The Albrecht Dürer House

One of Germany’s greatest artists made his home in the city of Nuremberg. What can we learn from his legacy?

Written by Michael Turtle

Michael Turtle is the founder of Time Travel Turtle. A journalist for more than 20 years, he's been travelling the world since 2011.

Michael Turtle is the founder of Time Travel Turtle and has been travelling full time for a decade.


Visiting the Albrecht Dürer House

Albrecht Dürer is one of Germany's greatest artists, and a huge influence in the Northern Renaissance that swept through the region in the 15th century.

To find out more about the artist and the movement that he was a part of, it's well worth visiting the Albrecht Dürer House in Nuremberg.

When we think of the renaissance in art during the 15th and 16th centuries, we generally think of Italy and the famous Italian artists from that time. People like Raphael or Leonardo da Vinci.

We tend not to think of Germany so much.

But there was one artist in particular who was working during the Renaissance in Germany who should be credited with bringing the ideas and the age of discovery to northern Europe. His name was Albrecht Dürer and he was a son of Nuremberg.

Albrecht Durer House, Nuremberg, Germany

Dürer based himself in his hometown of Nuremberg for most of his life but he made a couple of important trips to Italy where he met some of the leading Italian artists of the time.

It was his association with them that allowed him to bring the cutting-edge artistic ideas back north. Much like a trading route for spices, he transported inspiration and it started to add a new flavour to everything he and his contemporaries were working on.

Who was Albrecht Dürer?

Albrecht Dürer was a German artist, considered one of the best ever but certainly of the Middle Ages. Working in the late 15th and early 16th centuries, he was a prolific artist, creating altarpieces, portraits, oil paintings, engravings, and woodcuts.

Why was Albrecht Dürer so important?

It was Albrecht Dürer’s trips to Italy that helped make him so important because he brought back the ideas of the Renaissance to his hometown of Nuremberg, Germany. His art from this point had a huge influence on the Northern Renaissance, a cultural movement that would spread across Europe.

Can you visit Albrecht Dürer’s house?

The home of Albrecht Dürer in the city of Nuremberg has been turned into a museum and you can now visit it. It paints a portrait of the artist’s home life as well as his creative and intellectual endeavours.

The work he would end up doing here in Nuremberg after time in Italy would be considered incredible in isolation.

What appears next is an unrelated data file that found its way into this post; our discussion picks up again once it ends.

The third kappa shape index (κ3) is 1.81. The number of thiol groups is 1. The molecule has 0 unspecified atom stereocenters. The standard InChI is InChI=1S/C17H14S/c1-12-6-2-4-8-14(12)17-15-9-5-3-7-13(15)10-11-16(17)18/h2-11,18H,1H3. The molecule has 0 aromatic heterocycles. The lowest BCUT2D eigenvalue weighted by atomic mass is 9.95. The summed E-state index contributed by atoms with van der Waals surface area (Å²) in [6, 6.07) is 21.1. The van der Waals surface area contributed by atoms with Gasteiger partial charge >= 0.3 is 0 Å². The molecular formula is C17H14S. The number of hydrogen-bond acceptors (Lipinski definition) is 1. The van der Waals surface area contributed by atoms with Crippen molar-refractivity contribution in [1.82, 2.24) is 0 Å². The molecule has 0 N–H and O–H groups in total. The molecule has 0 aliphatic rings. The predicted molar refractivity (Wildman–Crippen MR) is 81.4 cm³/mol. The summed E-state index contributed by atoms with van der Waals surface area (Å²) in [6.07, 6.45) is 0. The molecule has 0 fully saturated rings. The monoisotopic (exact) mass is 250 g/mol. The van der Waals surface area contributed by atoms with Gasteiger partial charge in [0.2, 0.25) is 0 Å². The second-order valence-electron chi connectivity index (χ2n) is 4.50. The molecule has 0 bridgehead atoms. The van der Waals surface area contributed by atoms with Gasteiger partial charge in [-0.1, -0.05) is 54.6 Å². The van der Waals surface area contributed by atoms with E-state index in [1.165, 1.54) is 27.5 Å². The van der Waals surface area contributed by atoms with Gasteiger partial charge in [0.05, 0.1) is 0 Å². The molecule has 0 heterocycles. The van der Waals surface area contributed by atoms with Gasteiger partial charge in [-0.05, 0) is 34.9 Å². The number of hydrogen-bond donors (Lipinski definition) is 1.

But what makes it so important is the huge influence it would have on the cultural movement known as the Northern Renaissance. Dürer really was at the forefront of this new art style, which would spread across much of Europe towards the end of (and well after) his life.

The art of Albrecht Dürer

One of the interesting things about Albrecht Dürer is that he created artworks in so many different styles. But what’s common with all of them is their meticulous craftsmanship and attention to detail.

Although some of his oil paintings are among his most famous works, Dürer was also a pioneer in printmaking, so his woodcuts and engravings are particularly interesting and he’s well known for some of those.

While he covered a range of subjects, including landscapes and religious scenes, it’s his depictions of humans that he’s really known for.

Dürer had a profound understanding of human anatomy and proportion, and he spent much of his time in Italy studying the mathematics of how to depict the body.

Later in his career, Dürer had become so famous and well-regarded that even the Holy Roman Emperor, Maximilian I, was commissioning works from him. This, of course, made him quite wealthy.

Albrecht Durer House, Nuremberg, Germany

The house where Albrecht Dürer lived in the later years of his life shows a man who had profited handsomely from his work. It is five stories high, with the bottom two made of sandstone and the top three made of wood.

He bought it in 1509 when he was 38 years old, not long after he returned from his second trip to Italy. It was during the time he was living in this house that he produced some of his most celebrated works.

Rather than talk more about his art – although that would be an interesting discussion – I want to focus on the house, because it is one of the main tourist attractions in Nuremberg today.

Things to see at the Albrecht Dürer House

Dürer was living during the Middle Ages, a period of horses and castles and wenches and vomit in the gutters. But Nuremberg was a pretty wealthy city because of its position on the trading routes so to be a member of the elite during this time was quite meaningful.

Dürer’s house demonstrates this. Not only is it large, but it is located very close to Nuremberg’s Imperial Castle on the walls of the Old Town.

Albrecht Durer House, Nuremberg, Germany

It is now a museum and a tour through the interior gives you an insight into the man (and his art) and into life in Nuremberg during this Medieval times.

The small kitchen with its stone walls and internal fire shows you how it would have been to prepare meals, the living rooms with their ornate wooden furniture show the sophisticated side of his status.

Albrecht Durer House, Nuremberg, Germany

On the higher levels are the workshops where Dürer did his paintings and worked on his carved wooden blocks.

It’s here that the museum really comes into its own, with detailed information about how he and his students collected natural objects to make paints of different colours, and the techniques he used for the wood block art.

Albrecht Durer House, Nuremberg, Germany

For visitors, there is an audioguide which takes you through each room and gives you historical and technical information.

It is well put together and is narrated by Albrecht Dürer’s wife, Agnes, (Ok, fine, it’s an actor… but y’know) who speaks from the perspective of running the household.

Albrecht Durer House, Nuremberg, Germany

Those interested in art will enjoy the collection of Dürer works on display (even though they are copies) and the information about his styles. Those interested in history will appreciate the details about the house and what life was like in the Middle Ages.